Shares recently hit year-to-date (YTD) highs earlier this month, although it’s not getting much discussion. Up almost 14% so far on the year, and bulls may find this one to be a solid holding through the fourth quarter.
Not to mention, investors have to like the 2.28% dividend yield.
Home Depot (HD) or Lowe’s (LOW)
It seems silly to go with two names here, but they are too similar to pick one or the other. While the stock market correction began in September, these two stocks didn’t worry about the pullback. That’s as housing remains strong and as consumers continue to invest in their properties.
Both companies have also made substantial investments in their online and omni-channel sales solutions. That not only helps in the fight against Amazon (NASDAQ:AMZN), but it also helps drive top-line growth.
2021 has been a good year for both Home Depot and Lowe’s, up 35% and 39%, respectively. Both of those figures easily outpace the S&P 500, which is up about 18% so far this year.
Will that momentum continue through the fourth quarter?
It’s impossible to say with 100% certainty, but both of these companies are operating at high levels while taking advantage of a strong home improvement market. We may see a minor pullback in Home Depot and Lowe’s, but I would expect the bulls to come back to these names quickly in the event of a larger market pullback.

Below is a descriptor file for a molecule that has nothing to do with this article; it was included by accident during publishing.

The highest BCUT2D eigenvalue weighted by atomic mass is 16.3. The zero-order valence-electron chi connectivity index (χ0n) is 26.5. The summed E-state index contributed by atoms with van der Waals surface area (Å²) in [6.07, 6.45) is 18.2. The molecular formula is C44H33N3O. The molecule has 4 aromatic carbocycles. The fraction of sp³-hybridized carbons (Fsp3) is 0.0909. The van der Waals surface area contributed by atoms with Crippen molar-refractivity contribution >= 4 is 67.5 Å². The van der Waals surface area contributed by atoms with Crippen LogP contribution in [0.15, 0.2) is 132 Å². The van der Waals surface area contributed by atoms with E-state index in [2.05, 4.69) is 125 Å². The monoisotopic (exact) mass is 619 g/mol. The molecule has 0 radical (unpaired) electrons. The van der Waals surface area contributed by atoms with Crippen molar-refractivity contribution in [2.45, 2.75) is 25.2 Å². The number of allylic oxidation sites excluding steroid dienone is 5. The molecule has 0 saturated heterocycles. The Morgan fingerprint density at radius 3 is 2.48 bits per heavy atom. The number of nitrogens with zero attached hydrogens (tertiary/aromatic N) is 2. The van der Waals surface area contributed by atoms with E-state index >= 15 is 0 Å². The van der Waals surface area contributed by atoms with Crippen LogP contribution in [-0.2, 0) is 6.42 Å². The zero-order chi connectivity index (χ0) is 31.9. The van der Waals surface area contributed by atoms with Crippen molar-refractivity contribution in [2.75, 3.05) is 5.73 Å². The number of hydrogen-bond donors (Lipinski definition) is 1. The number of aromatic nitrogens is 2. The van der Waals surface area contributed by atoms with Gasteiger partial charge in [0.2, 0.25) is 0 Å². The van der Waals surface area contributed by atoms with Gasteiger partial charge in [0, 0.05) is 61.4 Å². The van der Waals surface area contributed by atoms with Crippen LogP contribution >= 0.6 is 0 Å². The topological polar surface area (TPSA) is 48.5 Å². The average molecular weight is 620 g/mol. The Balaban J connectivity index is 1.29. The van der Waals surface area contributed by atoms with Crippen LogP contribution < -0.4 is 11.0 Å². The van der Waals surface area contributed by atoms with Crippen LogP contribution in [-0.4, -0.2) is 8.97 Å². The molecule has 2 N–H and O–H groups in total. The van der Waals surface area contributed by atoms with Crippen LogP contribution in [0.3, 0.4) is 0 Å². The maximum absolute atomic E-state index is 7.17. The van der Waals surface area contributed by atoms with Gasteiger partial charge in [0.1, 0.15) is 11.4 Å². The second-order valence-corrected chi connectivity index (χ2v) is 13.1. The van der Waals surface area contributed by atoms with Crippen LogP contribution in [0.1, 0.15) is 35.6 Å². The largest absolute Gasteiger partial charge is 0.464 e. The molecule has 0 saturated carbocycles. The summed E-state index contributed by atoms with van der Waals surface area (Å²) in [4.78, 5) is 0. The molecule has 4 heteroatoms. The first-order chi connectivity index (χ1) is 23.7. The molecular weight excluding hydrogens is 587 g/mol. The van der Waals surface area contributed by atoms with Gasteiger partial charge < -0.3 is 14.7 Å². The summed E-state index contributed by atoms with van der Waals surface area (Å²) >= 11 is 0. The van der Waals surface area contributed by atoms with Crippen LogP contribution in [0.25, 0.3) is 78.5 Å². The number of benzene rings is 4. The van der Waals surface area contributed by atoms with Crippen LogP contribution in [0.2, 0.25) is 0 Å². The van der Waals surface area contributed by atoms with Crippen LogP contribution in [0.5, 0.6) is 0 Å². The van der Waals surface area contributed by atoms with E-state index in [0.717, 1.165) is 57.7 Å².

Weathering the Stock Market Correction: Federal Realty Trust (FRT)
Real estate investment trusts (REITs) really took a beating during the Covid-19 selloff in March 2020. Many investors were worried about which tenants would or could pay rent on time — if at all. Federal Realty Trust is a blue-chip REIT holding, but it and many other high-quality REITs were butchered in the selloff.
However, unlike many companies, FRT has not seen a rebound back to its pre-Covid highs. For such a high-quality company, that doesn’t seem right. Particularly for one that pays out a dividend yield of 3.5%.
That said, shares have been trading much better lately. They even look to be on the verge of a possible breakout.
As it pertains to a stock market correction though, FRT stock is one to keep an eye on. Not only does it have dependable income and a stable business, but the stock is pretty stable too.
Shares did correct a bit with the overall market, but are back to flat from the September highs. If another correction hits, look for stability in Federal Realty Trust.
On the date of publication, Bret Kenwell did not have (either directly or indirectly) any positions in the securities mentioned in this article. The opinions expressed in this article are those of the writer, subject to the InvestorPlace.com Publishing Guidelines.